Season Analysis: Seemingly burdened by a concept that looked like it would work better as a movie or at most a miniseries, Awake did a more than passable job of stretching it out to a full season and looked like it was ready to make it work over multiple seasons if given the chance.

“That’s Not My Penguin”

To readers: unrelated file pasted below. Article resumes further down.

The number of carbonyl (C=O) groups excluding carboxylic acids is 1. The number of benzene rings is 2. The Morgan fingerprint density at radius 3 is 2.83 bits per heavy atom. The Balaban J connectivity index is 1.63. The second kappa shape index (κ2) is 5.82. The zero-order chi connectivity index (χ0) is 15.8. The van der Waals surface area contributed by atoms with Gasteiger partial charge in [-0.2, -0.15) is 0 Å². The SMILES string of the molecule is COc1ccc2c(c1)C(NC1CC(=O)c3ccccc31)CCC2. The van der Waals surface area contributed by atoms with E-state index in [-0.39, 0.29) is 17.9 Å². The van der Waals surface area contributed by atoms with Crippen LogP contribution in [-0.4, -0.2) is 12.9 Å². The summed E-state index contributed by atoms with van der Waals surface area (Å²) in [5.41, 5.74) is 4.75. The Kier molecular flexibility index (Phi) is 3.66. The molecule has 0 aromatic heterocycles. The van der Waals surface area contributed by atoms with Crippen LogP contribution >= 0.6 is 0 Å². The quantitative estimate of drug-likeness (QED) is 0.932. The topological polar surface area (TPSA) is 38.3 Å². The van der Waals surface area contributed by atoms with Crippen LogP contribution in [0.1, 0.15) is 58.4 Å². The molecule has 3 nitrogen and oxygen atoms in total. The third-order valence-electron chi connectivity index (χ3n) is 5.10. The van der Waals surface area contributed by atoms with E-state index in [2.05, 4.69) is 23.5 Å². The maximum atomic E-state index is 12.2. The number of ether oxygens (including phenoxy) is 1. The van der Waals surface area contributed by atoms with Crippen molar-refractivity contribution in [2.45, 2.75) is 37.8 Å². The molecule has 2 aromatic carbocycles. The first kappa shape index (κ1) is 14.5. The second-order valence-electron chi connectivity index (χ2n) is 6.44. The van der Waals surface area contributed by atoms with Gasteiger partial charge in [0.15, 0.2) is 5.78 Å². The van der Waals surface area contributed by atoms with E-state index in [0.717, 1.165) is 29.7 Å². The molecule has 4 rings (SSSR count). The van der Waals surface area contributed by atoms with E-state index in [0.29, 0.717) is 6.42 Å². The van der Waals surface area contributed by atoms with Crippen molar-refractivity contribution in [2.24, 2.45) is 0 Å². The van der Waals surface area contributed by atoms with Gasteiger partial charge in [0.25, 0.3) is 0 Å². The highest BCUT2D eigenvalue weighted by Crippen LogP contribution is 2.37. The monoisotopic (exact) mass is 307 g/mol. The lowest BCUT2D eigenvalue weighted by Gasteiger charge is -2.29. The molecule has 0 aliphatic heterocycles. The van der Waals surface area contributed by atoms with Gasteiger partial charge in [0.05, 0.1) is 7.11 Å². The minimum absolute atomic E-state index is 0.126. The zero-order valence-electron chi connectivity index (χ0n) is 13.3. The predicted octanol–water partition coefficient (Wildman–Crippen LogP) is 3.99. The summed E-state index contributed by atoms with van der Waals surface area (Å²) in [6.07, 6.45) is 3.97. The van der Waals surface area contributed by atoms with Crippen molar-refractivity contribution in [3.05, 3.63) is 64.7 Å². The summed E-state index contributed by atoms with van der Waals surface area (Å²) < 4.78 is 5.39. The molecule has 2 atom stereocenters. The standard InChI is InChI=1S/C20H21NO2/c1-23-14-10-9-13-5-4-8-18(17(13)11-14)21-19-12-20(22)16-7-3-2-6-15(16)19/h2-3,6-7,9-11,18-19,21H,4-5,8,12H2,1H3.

Most of Awake’s episodes followed the tried-and-true cop show formula to an almost painful degree, but they were always saved (at least somewhat) by the twist that the lead detective was working two separate cases concurrently in two different worlds that tied into each other obliquely.  “That’s Not My Penguin” thankfully mixed up the formula by having Detective Britten held hostage by mental hospital patient Gabriel.  A hostage situation is not an unusual one for a stunt episode, but it did work strongly in Awake’s favor, allowing it to really take advantage of its premise in astute and truly weird fashion.  Gabriel’s mental construction of an alternate reality obviously paralleled Britten’s situation, suggesting that Britten might be crazy enough for institutionalization but also presenting a contrast that showed that even if he is crazy, he has found a way to make it work (for now).  Britten’s hallucination of Dr. Lee in the hospital actually served to demonstrate his ingenuity in solving this crisis, and it added to the whole show another layer to chew over by showing that hallucinations could possibly be appearing within Britten’s hallucination/dream.  Combine that with the penguin hallucination in the other reality, and it seemed to be that Britten’s mind could be going in any number of directions at any time no matter what the location.  More than any other episode of Awake, “That’s Not My Penguin” pressed the rhetorical question, “What’s so crazy about being crazy if you know how to make it work?”